PAGE 5

181 food resources became scarce with only a few tree fragments, roots and quite old small guano deposits. Most of the organic matter present within the Lapa do Mosquito appears to be imported via a stream which penetrates through the cave or in the form of bat feces. The predominant substrates on the cave floor were earth and stones. The cells located more than 30 m away from the entrance were almost entirely covered with earth (Fig. 5A), while those located near the entrance (from 0 to 30 m from the cave) had many stones covering the floor (Fig. 5B). Table 1. Average percentage of coverage of a grid for each type of structure and number of grid cells in each group (in bold the predominant substrate in each group). Group N. Grid cells Tree Speleothem Litter Guano Stones Roots Rocks Soil Tree fragments 1 98 3.0 0.0 61.6 0.0 32.3 4.2 6.0 11.7 6.3 2 66 0.0 28.6 26.2 0.0 64.7 0.0 28.3 22.8 5.7 3 184 0.0 12.6 40.0 8. 3 12.0 5.6 15.0 84.4 2.6 4 3 0.0 0.0 22.7 0.0 17.0 0.0 69.5 13.5 15.0 5 2 0.0 46.0 63.0 0.0 14.0 0.0 0.0 0.0 0.0 6 14 0.0 37.9 6.0 0.0 21.7 0.0 31.0 50.3 3.8 7 13 0.0 64.3 3.0 5.0 14.8 0.0 0.0 33.5 1.0 8 1 0.0 0.0 0.0 0.0 85.0 0.0 0.0 15.0 0.0 Fig. 5. Maps indicating the coverage percent of each grid by different substrates: A) Soil; B) Stones. The regressions showed significant positive relationship between luminosity and temperature (r 2 = 0.482; p < 0.01; F = 387.2) and significant negative relationship between temperature and moisture (r 2 = 0.630; p < 0.01; F = 708.9) among climatic variables of temperature, humidity and light (Figs. 6 and 7). Faunistic groups We found 12,438 individuals distributed in 483 morphospecies of the following taxa : Araneae (96 spp), Acari (28 spp), Pseudoscorpiones (5 spp), Opiliones (4 spp), Palpigradi (1 sp), Isopoda (2 spp), Blattodea (9 spp), Coleoptera (97 spp), Collembola (20 spp), Dermaptera (1 sp), Diplura (4 spp), Diptera (49 spp), Ephemeroptera (1 sp), Hemiptera (29 spp), Hymenoptera (62 spp), Isoptera (2 spp), Lepidoptera (24 spp), Fig. 6. Linear regression between temperature (C) and light (ln*Lux).

PAGE 6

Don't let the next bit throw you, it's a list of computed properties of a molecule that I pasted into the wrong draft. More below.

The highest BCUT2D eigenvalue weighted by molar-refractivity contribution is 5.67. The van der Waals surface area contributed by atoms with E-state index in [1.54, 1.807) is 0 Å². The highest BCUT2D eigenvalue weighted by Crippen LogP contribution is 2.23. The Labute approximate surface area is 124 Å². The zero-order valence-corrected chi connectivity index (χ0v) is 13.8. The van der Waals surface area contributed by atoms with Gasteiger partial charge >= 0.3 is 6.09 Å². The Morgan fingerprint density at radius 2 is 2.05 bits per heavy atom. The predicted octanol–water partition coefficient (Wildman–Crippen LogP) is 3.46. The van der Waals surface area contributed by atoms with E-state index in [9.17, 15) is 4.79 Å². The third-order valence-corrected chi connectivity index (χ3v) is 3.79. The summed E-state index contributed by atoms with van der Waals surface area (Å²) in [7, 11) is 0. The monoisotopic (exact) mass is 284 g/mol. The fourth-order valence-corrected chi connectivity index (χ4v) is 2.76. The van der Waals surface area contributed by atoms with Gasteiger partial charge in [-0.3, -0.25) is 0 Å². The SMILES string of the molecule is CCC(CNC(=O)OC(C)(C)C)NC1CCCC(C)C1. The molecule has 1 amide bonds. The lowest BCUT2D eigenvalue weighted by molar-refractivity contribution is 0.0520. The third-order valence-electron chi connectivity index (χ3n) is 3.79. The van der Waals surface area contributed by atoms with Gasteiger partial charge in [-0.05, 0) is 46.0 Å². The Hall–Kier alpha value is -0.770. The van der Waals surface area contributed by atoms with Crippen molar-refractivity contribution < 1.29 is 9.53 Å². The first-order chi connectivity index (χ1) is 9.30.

182 Neuroptera (1 sp), Orthoptera (5 spp), Psocoptera (19 spp), Thysanoptera (2 spp), Diplopoda (8 spp), Chilopoda (7 spp), Symphyla (2 spp), Pauropoda (2 spp), Platyhelminthes (1 sp), Oligochaeta (1 sp) and Hirudinea (1 sp). Many species (165 – 34.2%) were only found in one cell. The vast majority of species (77%, 372 species) were found in to only one compartment (Epigean, Ecotone, Hypogean), with 63% of these present only in the epigean compartment (236 species), 15% in the ecotone (55 species) and 22% in hypogean (82 species). Altogether, 14 species were present in all three compartments, 49 species were present in the epigean and ecotone compartments, 37 species in the hypogean and ecotone compartments and 11 species were present exclusively in the hypogean and epigean compartments (Table 2). Fig. 7. Linear regression between relative humidity (%) and temperature (C). Hypogean Ecotone Epigean 1 4 49 37 11* 11* 236 55 82 Table 2. Number of species found in different compartments of the Lapa do Mosquito (*altogether 11 species were found in common in hypogean and epigean compartments). Among the arachnids, the Araneae order was the richest, with 96 species in at least 27 families. Theridiidae was the richest family (27 species), whereas the most abundant species were Loxosceles similis (n = 3,439) (Sicariidae) and Oecobius navus (n = 1,927) (Oecobidae). Among the insects, Coleoptera was the richest, with 97 species in at least 18 families. The richest family was Staphylinidae, with 37 species, and the most abundant species was one of Tenebrionidae (95 individuals). Most of the species were found in less than 40 sampled grid cells, and only 20 were present in at least 10% of the cells. These species belong to the orders Acari, Aranae (Sicariidae, Oecobidae, Pholcidae, Theridiidae), Opiliones, Pseudoscorpiones, Collembola (Entomobryiidae), Coleoptera, Diplura (Campodeidae), Hemiptera (Reduviidae), Hymenoptera (Formicidae), Lepidoptera (Tineidae), Psocoptera (Psyllipsocidae) and Polyxenida. Richness, diversity, and distribution patterns Similar patterns were observed for richness and diversity in the sectors (Figs. 8 and 9). Inside the cave both showed lower values compared to those found in the epigean sectors. However, in the region located at the entrance there is a gradual transition between the epigean and hypogean environments. This transition comprises approximately 20 m, 10 m inside the cave and 10 m outside. Homogeneity was observed in the richness values of inner sectors farthest from the cave entrance, which ranged between 4 and 8 species per sector. From the initial 10 m of the cave, there was a sharp increase in the number of species, with up to 19 species in the area located 8 m into epigean environment. Then a sharp drop in richness follows, which amounted to 11 species in the most external sector, 20 m from the cave entrance (Fig. 8). Fig. 8. Species richness values for each cell of each sector studied (negative values indicate the interior of the cave). As with richness, diversity was low and relatively constant in the internal sectors farthest from the cave entrance, ranging between 0.6 and 1.0. However, in the entrance zone, from the first 6 m of the cave, there is a marked increase in diversity, reaching a level of 1.8 in the external sector located 6 m from the entrance. From this sector on, diversity remains around 1.8 until the last external sector, 20 m from the entrance (Fig. 9). The regressions indicated significant and positive relationship (F = 117.67; p < 0.01; r 2 = 0.485) in the